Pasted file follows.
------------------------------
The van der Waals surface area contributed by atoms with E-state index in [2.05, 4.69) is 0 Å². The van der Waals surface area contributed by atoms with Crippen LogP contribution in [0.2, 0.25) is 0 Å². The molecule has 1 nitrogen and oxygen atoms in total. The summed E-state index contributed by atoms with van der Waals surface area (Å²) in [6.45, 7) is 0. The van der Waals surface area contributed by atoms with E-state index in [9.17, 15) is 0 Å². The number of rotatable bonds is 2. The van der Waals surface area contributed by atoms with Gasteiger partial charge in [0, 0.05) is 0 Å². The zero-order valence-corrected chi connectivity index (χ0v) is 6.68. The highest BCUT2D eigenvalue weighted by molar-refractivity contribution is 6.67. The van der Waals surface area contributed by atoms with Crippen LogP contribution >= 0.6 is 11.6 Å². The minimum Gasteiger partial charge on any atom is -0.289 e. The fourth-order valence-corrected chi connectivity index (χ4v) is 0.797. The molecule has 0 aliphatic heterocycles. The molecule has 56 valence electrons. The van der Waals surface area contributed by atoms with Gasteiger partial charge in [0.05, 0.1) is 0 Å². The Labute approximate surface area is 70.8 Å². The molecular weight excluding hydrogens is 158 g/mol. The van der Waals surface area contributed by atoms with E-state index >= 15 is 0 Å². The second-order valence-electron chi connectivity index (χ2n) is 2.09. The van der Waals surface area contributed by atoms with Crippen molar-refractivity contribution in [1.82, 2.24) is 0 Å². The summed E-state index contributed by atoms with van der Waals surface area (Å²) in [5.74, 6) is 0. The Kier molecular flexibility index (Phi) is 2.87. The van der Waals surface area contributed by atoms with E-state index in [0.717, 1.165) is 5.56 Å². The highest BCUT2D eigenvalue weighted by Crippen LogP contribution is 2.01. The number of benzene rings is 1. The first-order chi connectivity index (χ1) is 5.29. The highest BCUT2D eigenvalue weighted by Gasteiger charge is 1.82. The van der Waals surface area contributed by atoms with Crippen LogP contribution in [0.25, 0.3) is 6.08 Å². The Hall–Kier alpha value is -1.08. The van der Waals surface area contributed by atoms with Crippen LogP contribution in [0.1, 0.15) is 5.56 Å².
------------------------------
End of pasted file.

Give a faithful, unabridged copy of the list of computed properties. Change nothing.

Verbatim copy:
The van der Waals surface area contributed by atoms with E-state index in [2.05, 4.69) is 0 Å². The van der Waals surface area contributed by atoms with Crippen LogP contribution in [0.2, 0.25) is 0 Å². The molecule has 1 nitrogen and oxygen atoms in total. The summed E-state index contributed by atoms with van der Waals surface area (Å²) in [6.45, 7) is 0. The van der Waals surface area contributed by atoms with E-state index in [9.17, 15) is 0 Å². The number of rotatable bonds is 2. The van der Waals surface area contributed by atoms with Gasteiger partial charge in [0, 0.05) is 0 Å². The zero-order valence-corrected chi connectivity index (χ0v) is 6.68. The highest BCUT2D eigenvalue weighted by molar-refractivity contribution is 6.67. The van der Waals surface area contributed by atoms with Crippen LogP contribution >= 0.6 is 11.6 Å². The minimum Gasteiger partial charge on any atom is -0.289 e. The fourth-order valence-corrected chi connectivity index (χ4v) is 0.797. The molecule has 0 aliphatic heterocycles. The molecule has 56 valence electrons. The van der Waals surface area contributed by atoms with Gasteiger partial charge in [0.05, 0.1) is 0 Å². The Labute approximate surface area is 70.8 Å². The molecular weight excluding hydrogens is 158 g/mol. The van der Waals surface area contributed by atoms with E-state index >= 15 is 0 Å². The second-order valence-electron chi connectivity index (χ2n) is 2.09. The van der Waals surface area contributed by atoms with Crippen molar-refractivity contribution in [1.82, 2.24) is 0 Å². The summed E-state index contributed by atoms with van der Waals surface area (Å²) in [5.74, 6) is 0. The Kier molecular flexibility index (Phi) is 2.87. The van der Waals surface area contributed by atoms with E-state index in [0.717, 1.165) is 5.56 Å². The highest BCUT2D eigenvalue weighted by Crippen LogP contribution is 2.01. The number of benzene rings is 1. The first-order chi connectivity index (χ1) is 5.29. The highest BCUT2D eigenvalue weighted by Gasteiger charge is 1.82. The van der Waals surface area contributed by atoms with Crippen LogP contribution in [0.25, 0.3) is 6.08 Å². The Hall–Kier alpha value is -1.08. The van der Waals surface area contributed by atoms with Crippen LogP contribution in [0.1, 0.15) is 5.56 Å².